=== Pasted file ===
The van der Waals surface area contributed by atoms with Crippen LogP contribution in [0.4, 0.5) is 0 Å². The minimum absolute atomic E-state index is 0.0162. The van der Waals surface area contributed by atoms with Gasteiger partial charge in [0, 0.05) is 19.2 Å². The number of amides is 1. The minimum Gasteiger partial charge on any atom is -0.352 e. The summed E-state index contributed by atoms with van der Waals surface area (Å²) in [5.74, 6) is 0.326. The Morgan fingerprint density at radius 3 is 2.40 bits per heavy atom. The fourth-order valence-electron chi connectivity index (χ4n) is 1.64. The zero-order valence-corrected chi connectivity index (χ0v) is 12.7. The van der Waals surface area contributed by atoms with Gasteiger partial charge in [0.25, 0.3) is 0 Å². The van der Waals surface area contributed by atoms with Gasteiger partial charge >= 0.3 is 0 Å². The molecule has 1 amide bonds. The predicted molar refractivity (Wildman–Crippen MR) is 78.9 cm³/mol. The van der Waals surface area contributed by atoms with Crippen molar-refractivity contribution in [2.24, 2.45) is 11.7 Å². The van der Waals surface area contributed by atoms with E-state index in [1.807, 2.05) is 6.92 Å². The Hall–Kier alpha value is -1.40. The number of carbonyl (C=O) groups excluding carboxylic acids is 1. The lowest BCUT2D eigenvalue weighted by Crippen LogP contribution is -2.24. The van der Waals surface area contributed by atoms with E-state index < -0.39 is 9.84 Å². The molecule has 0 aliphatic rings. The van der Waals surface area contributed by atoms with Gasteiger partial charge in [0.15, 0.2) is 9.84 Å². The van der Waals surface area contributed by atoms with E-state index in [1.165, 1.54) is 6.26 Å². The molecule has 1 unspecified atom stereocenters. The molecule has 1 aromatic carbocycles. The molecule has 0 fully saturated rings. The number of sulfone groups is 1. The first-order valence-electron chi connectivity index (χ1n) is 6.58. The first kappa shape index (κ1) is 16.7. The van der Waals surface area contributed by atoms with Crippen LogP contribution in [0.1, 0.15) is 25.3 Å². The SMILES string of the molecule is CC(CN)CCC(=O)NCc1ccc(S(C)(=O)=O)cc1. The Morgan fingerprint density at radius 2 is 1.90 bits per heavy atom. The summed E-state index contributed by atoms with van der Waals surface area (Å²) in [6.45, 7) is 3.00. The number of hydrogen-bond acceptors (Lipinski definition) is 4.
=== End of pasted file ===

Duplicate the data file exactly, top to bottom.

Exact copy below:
The van der Waals surface area contributed by atoms with Crippen LogP contribution in [0.4, 0.5) is 0 Å². The minimum absolute atomic E-state index is 0.0162. The van der Waals surface area contributed by atoms with Gasteiger partial charge in [0, 0.05) is 19.2 Å². The number of amides is 1. The minimum Gasteiger partial charge on any atom is -0.352 e. The summed E-state index contributed by atoms with van der Waals surface area (Å²) in [5.74, 6) is 0.326. The Morgan fingerprint density at radius 3 is 2.40 bits per heavy atom. The fourth-order valence-electron chi connectivity index (χ4n) is 1.64. The zero-order valence-corrected chi connectivity index (χ0v) is 12.7. The van der Waals surface area contributed by atoms with Gasteiger partial charge in [0.25, 0.3) is 0 Å². The van der Waals surface area contributed by atoms with Gasteiger partial charge >= 0.3 is 0 Å². The molecule has 1 amide bonds. The predicted molar refractivity (Wildman–Crippen MR) is 78.9 cm³/mol. The van der Waals surface area contributed by atoms with Crippen molar-refractivity contribution in [2.24, 2.45) is 11.7 Å². The van der Waals surface area contributed by atoms with E-state index in [1.807, 2.05) is 6.92 Å². The Hall–Kier alpha value is -1.40. The number of carbonyl (C=O) groups excluding carboxylic acids is 1. The lowest BCUT2D eigenvalue weighted by Crippen LogP contribution is -2.24. The van der Waals surface area contributed by atoms with E-state index < -0.39 is 9.84 Å². The molecule has 0 aliphatic rings. The van der Waals surface area contributed by atoms with Gasteiger partial charge in [0.15, 0.2) is 9.84 Å². The van der Waals surface area contributed by atoms with E-state index in [1.165, 1.54) is 6.26 Å². The molecule has 1 unspecified atom stereocenters. The molecule has 1 aromatic carbocycles. The molecule has 0 fully saturated rings. The number of sulfone groups is 1. The first-order valence-electron chi connectivity index (χ1n) is 6.58. The first kappa shape index (κ1) is 16.7. The van der Waals surface area contributed by atoms with Crippen LogP contribution in [0.1, 0.15) is 25.3 Å². The SMILES string of the molecule is CC(CN)CCC(=O)NCc1ccc(S(C)(=O)=O)cc1. The Morgan fingerprint density at radius 2 is 1.90 bits per heavy atom. The summed E-state index contributed by atoms with van der Waals surface area (Å²) in [6.45, 7) is 3.00. The number of hydrogen-bond acceptors (Lipinski definition) is 4.